Host Country for Forest First
Colombia was selected as the host country for Forest First’s plantations after a two-year worldwide search for the optimal country and biological conditions.
Forest First Plantations are located in the region of the Meta River in N.E. Vichada.
Free Market Economy
Boasting major commercial and investment ties to the United States, Colombia’s transition from a highly regulated economy into a free market economy has been underway for more than 15 years, a change that saw the country achieve an average annual economic growth rate of over 5% between 2002 and 2015.
This can be attributed to an increase in domestic security, which has resulted in greater foreign direct investment, prudent monetary policy, and export growth. The country’s growing population has also played a key role (current population is 47 million people and that number is growing 1.4% per annum), as has the literacy rate, which stands at 95%.
Colombia’s forestry law protects investor rights in plantations (Law 1377 of 2010) and new forestry platations are exempt from income tax. In addition, the Colombian government has lunched an agricultural program called “Colombia Siembra” to incentive the development of agricultural crops with forestry selected as one the key crops. These initiatives augment Colombia´s attractiveness to foreing investors¨”.
Savannahs and Plains
Topographically, Colombia’s eastern Vichada region is very flat and expansive areas of savannahs and plains allow for lower establishment costs, while the lack of natural forests in grasslands results in minimal clearing costs, no destruction of natural forest and good potential for carbon sequestration credits. The close proximity to the Meta River for transportation makes good logistical sense as well.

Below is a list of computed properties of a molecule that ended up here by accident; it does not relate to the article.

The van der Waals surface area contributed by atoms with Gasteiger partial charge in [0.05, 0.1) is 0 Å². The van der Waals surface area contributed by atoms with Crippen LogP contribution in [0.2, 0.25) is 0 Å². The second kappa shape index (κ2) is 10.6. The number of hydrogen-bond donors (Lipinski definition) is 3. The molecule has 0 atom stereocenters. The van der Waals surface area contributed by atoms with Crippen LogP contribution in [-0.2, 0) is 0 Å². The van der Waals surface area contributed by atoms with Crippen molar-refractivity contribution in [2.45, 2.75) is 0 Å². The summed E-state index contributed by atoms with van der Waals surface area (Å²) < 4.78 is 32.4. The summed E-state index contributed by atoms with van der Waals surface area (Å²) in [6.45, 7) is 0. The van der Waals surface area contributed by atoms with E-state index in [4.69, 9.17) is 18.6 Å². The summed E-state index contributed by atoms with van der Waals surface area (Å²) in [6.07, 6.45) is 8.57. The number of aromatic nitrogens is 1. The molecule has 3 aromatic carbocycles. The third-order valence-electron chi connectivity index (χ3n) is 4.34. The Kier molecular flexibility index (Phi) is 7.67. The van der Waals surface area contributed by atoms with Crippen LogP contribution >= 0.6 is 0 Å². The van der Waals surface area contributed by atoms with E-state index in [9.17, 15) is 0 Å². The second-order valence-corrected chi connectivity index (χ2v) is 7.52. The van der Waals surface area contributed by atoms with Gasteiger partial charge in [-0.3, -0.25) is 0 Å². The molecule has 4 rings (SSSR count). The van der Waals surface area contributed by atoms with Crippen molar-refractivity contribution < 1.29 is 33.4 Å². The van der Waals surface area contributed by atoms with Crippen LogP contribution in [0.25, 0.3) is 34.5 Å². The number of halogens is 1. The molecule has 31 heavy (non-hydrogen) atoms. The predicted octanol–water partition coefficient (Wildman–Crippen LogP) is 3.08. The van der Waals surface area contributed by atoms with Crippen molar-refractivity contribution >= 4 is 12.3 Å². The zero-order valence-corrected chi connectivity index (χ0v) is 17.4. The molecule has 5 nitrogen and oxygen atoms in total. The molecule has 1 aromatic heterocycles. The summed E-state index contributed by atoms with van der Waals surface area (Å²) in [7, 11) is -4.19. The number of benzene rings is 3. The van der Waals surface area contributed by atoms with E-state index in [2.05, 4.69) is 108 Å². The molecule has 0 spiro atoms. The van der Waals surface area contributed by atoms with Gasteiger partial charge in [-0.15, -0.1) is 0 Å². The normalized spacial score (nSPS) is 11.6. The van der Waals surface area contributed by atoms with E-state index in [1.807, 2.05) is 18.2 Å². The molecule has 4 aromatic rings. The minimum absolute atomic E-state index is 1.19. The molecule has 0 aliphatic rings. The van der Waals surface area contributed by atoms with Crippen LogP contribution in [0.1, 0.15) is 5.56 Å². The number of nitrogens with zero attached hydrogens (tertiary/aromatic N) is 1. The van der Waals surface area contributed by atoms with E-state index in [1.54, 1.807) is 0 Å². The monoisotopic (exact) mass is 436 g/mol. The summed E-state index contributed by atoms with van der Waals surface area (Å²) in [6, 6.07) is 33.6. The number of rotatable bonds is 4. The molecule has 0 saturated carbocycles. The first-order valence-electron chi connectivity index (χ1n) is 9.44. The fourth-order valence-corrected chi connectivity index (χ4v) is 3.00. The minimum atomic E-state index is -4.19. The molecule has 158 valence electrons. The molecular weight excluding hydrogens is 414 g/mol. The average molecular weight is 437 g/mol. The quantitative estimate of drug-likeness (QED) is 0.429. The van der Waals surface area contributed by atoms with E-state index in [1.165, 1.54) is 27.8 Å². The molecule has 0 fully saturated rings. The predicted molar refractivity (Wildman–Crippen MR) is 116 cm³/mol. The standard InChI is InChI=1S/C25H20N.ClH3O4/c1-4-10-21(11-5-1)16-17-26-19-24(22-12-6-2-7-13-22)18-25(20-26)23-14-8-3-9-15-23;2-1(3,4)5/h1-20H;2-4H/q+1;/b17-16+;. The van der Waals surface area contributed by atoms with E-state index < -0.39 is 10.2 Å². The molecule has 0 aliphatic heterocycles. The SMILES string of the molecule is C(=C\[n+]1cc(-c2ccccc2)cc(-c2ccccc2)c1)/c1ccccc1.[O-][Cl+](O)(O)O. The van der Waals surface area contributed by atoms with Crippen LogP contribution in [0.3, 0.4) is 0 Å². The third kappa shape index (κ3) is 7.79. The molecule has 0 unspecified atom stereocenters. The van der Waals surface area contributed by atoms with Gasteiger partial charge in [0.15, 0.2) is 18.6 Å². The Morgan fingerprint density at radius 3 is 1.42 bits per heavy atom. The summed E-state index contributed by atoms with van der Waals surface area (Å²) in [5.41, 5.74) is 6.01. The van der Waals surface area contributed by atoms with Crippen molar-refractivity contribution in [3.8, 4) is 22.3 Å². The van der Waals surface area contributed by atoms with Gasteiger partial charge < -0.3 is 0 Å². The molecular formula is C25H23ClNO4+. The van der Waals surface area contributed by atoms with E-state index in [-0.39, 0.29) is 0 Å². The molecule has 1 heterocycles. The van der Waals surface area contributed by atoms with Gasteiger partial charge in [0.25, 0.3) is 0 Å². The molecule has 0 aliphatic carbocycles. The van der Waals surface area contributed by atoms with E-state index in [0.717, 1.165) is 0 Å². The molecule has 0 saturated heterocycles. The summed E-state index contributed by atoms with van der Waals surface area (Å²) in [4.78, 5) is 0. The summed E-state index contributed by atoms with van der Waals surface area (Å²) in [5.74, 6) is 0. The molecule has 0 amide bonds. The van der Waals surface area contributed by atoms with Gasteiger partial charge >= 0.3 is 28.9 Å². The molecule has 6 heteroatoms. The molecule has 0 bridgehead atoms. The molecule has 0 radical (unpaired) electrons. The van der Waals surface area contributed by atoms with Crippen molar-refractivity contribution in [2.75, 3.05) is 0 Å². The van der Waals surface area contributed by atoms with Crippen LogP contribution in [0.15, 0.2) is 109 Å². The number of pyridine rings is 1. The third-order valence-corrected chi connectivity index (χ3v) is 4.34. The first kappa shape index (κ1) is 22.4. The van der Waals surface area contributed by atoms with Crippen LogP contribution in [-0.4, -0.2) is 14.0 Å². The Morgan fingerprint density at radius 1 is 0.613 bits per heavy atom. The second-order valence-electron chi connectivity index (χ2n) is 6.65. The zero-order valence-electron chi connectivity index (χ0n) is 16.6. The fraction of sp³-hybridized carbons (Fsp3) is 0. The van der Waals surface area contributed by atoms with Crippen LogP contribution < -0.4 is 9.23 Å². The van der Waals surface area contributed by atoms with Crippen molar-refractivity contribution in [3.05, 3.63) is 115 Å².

Vichada state land is helped by its even temperature and average precipitation rate of 2,300mm per year, which make for ideal conditions for growth. Meanwhile, its high proportion of “sabanas altas” and highly productive well-draining soils make for very good yields.
“It is common practice in Vichada for the local people to set uncontrolled wildfires several times a year and burn thousands of hectares of Savannah to encourage new grass shoots to emerge from the soil. These grass shoot are more palatable for the cows to eat and easier to digest. Constant burning of the savanna grasslands results in widespread environmental degradation including soil erosion, reduced water quality in the rivers, reduced water infiltration into the soils, reduced biodiversity and an increase in the emittance of greenhouse gases into the atmosphere”.